“Your father looked exactly like you, but he was taller and had brown eyes. The hazel comes from your mother’s side, but you never got her brown hair. Your grandfather was hunched over by the end and had knobbly knees that looked a right pain, but his hair never thinned.” Charlus had resorted to gaping. “I saw them once, in an enchanted mirror that shows you your heart’s greatest desire. Mine was the family I never had.”
“But you just said—“
“That I was the son of James Potter and Lily Evans?” Charlus nodded dumbly. Harry closed his eyes. Please don’t think too much into this next bit. “I never knew them. I never knew what they looked like until I stared into that mirror.”
“How?” Charlus’s voice was as faint as a soft, summer breeze.
“I didn’t lie about everything.”
His friend grew stiff. “They were murdered.”
“Murdered by a dark lord who called himself Voldemort over a prophecy that said their child would be the one who vanquished him.” Charlus was still and quiet. “Voldemort’s real name was Tom Riddle.”
“Riddle?” Charlus’s head snapped up. “You don’t mean—”
“I obviously wasn’t supposed to be here.” He was just rambling now; once he had started, it was like he couldn’t stop. “There were dementors and they attacked my godfather and one of my best friends.” It choked him now for the first time in nearly two years. Saying it aloud was different; especially now with all that was happening. “I tried saving them, but I… I couldn’t.”
Charlus shifted on the balls of his feet. It looked like he wanted to come closer but couldn’t make himself move.
“I tried using a time turner to go back a few hours, but it didn’t work.”
“Wait! A time turner? How the bloody—“
“When you’re known as the one who defeated Voldemort, things tend to happen around you.” Charlus snapped his mouth shut. “I… I lost it. When my plan failed, I… I just started turning the dial.”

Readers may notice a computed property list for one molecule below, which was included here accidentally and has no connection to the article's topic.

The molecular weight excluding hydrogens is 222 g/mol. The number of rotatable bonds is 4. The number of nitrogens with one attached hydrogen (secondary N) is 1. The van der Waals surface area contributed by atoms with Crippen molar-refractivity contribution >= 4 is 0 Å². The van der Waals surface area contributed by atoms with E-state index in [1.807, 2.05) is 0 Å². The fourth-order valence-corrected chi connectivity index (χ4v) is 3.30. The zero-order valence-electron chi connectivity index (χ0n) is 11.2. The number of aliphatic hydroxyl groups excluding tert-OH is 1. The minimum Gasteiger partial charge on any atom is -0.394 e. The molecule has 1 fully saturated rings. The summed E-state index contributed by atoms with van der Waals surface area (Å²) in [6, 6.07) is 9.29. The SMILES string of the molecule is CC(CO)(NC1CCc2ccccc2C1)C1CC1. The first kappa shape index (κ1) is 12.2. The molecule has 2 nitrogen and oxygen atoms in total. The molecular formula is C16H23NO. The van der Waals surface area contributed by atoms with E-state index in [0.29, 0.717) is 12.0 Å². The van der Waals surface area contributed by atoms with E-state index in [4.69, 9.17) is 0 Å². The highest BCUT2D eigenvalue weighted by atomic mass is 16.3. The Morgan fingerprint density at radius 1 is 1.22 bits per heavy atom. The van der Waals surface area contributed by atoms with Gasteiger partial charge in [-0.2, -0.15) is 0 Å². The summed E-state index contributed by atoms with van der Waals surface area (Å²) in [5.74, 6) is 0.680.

Harry laughed bitterly. “I don’t know why I’m scared to die. I’ve done it once already. That killed me, but… not completely. It’s complicated, but I ended up here. Things are different — and not just the year. Dumbledore beat Grindelwald in 1945 where I came from and Emily never existed.”
Harry watched the gears turn behind his grandfather’s eyes, watched the dawning shock slowly break across his face. “You mean—”
“I wanted to change things. I didn’t want Emily growing up the way Tom did. I didn’t want people killed and children living without their parents. My plan was always to get rid of her somehow, but… things changed.”
“Fucking right they did.” Charlus shook his head. “How do you look at her? After what she did, I just don’t get it.”
“It wasn’t her!” It came out sharp and lashed across the room like a rough-hewn whip. “Sorry,” he muttered. “It’s just… I met Tom Riddle and I met Voldemort. Emily’s not like them — not anymore. Things are different here, like I said.”
Something foreign lurked behind Charlus Potter’s eyes. I wish I knew what it meant. “That’s why you watched her so closely, isn’t it? It’s why you warned me about her when we first became friends.”
“I’ve tried so hard to fix things.” His voice shook and nearly shattered. “I’ve helped Emily, but I fucked everything else up.”
“What do you mean you fucked everything else up?”
Tell him. “Your father was never killed by Grindelwald where I came from. It’s all my fault.”
“I’m not being thick! Emily and I have the stone, Charlus, and Grindelwald knows.”
His eyes widened. “The Resurrection Stone? You have it?”
He looked away and remembered his conversation with Dumbledore not long ago. “Emily does, really, but Grindelwald thinks I do. He has for months; that’s why he’s been after me. I think it’s because he knows the Potters are descended from the Peverells. I don’t know what tipped him off about me, but I think he thought I was a Potter and went after your father hoping to get more information.” A long silence hung between them. “I’m sorry.”